Laurie's tips are spot-on. I never though I'd ever be playing these again but the universe has a different idea. Thanks for the reminders on how to regain old pieces.

July 8, 2019 at 10:28 PM · I sometimes find myself perplexed regarding the effects of non-practice versus practice. At various points in my life, I've studied the Beethoven violin concerto. For a few weeks until this past Wednesday, I devoted several hours per day to the first movement. Then, after all of that practice, I thought I really had it down, so in the evening of that very same Wednesday, I tried playing it with a pianist, and I had a terrible time. The only part that sounded any good to me at all was the end of the first movement--the tutti section after the cadenza, which I successfully played in tune, even though it was accelerando. Because of the increase in tempo, the end may be the most difficult part of the first movement, though I've often neglected it in practice. Why did this part go really well, and the rest did not? I have absolutely no explanation. On the other hand, often, when I have not practiced, I end up playing extremely well. For example, due to discouragement, I left the violin alone on Thursday, Friday, and Saturday, and performed several pieces (not the Beethoven) in church on Sunday morning and then at an assisted living center on Sunday evening, and in both cases did so nearly perfectly; everything sounded really great, and everything seemed much easier to play than usual, yet I have absolutely no explanation as to why this should be, since I hadn't practiced at all.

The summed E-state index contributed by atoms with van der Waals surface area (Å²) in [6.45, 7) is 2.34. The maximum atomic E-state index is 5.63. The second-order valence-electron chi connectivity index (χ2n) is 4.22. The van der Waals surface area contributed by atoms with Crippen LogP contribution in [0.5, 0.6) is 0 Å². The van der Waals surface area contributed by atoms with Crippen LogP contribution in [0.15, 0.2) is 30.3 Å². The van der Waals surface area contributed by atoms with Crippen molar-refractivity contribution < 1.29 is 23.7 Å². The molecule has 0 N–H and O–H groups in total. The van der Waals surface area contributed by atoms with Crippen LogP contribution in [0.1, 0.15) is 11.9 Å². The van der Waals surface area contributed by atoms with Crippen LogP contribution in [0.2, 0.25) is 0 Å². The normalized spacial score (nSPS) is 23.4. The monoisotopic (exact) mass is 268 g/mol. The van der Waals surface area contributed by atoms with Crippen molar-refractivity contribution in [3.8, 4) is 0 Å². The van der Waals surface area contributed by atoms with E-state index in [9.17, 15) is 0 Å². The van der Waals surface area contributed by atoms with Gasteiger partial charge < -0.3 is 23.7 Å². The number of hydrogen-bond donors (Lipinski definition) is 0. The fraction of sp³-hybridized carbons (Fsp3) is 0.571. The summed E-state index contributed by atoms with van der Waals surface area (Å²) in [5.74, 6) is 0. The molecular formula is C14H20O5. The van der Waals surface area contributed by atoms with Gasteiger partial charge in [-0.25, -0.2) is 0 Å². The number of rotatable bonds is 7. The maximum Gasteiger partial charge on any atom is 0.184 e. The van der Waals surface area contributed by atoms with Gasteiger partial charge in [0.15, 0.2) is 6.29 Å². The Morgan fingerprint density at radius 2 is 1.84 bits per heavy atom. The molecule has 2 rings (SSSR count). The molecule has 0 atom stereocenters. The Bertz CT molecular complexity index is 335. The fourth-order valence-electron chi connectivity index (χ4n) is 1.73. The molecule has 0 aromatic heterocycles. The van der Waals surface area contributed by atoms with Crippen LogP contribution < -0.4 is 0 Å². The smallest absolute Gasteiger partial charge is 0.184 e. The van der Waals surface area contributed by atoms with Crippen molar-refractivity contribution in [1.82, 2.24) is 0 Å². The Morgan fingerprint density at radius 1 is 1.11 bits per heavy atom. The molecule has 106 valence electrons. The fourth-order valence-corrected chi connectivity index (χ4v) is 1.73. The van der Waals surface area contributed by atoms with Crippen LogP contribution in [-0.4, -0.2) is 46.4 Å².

July 9, 2019 at 02:02 AM · @George, I think it should be fair game to recast a duet for two horns in a more violin-friendly key.